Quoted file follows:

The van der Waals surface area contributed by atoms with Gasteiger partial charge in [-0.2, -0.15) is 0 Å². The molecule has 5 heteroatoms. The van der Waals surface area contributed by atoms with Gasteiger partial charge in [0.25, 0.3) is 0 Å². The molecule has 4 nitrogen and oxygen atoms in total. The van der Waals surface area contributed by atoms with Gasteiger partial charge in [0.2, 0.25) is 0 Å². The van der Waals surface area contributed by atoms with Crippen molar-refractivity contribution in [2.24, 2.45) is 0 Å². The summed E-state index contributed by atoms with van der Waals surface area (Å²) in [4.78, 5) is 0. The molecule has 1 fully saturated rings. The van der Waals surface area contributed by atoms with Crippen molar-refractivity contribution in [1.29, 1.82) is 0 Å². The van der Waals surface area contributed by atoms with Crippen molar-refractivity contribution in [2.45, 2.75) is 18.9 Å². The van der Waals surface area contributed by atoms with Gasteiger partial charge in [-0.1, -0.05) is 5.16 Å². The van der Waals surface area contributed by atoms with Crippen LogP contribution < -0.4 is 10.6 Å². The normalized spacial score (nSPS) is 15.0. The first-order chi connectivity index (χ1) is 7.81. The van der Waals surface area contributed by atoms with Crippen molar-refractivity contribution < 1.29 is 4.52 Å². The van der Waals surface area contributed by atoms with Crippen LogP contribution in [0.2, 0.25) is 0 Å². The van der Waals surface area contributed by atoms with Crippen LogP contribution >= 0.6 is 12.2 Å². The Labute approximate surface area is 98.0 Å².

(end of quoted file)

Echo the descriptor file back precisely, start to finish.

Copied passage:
The van der Waals surface area contributed by atoms with Gasteiger partial charge in [-0.2, -0.15) is 0 Å². The molecule has 5 heteroatoms. The van der Waals surface area contributed by atoms with Gasteiger partial charge in [0.25, 0.3) is 0 Å². The molecule has 4 nitrogen and oxygen atoms in total. The van der Waals surface area contributed by atoms with Gasteiger partial charge in [0.2, 0.25) is 0 Å². The van der Waals surface area contributed by atoms with Crippen molar-refractivity contribution in [2.24, 2.45) is 0 Å². The summed E-state index contributed by atoms with van der Waals surface area (Å²) in [4.78, 5) is 0. The molecule has 1 fully saturated rings. The van der Waals surface area contributed by atoms with Crippen molar-refractivity contribution in [1.29, 1.82) is 0 Å². The van der Waals surface area contributed by atoms with Crippen molar-refractivity contribution in [2.45, 2.75) is 18.9 Å². The van der Waals surface area contributed by atoms with Gasteiger partial charge in [-0.1, -0.05) is 5.16 Å². The van der Waals surface area contributed by atoms with Crippen LogP contribution < -0.4 is 10.6 Å². The normalized spacial score (nSPS) is 15.0. The first-order chi connectivity index (χ1) is 7.81. The van der Waals surface area contributed by atoms with Crippen molar-refractivity contribution < 1.29 is 4.52 Å². The van der Waals surface area contributed by atoms with Crippen LogP contribution in [0.2, 0.25) is 0 Å². The van der Waals surface area contributed by atoms with Crippen LogP contribution >= 0.6 is 12.2 Å². The Labute approximate surface area is 98.0 Å².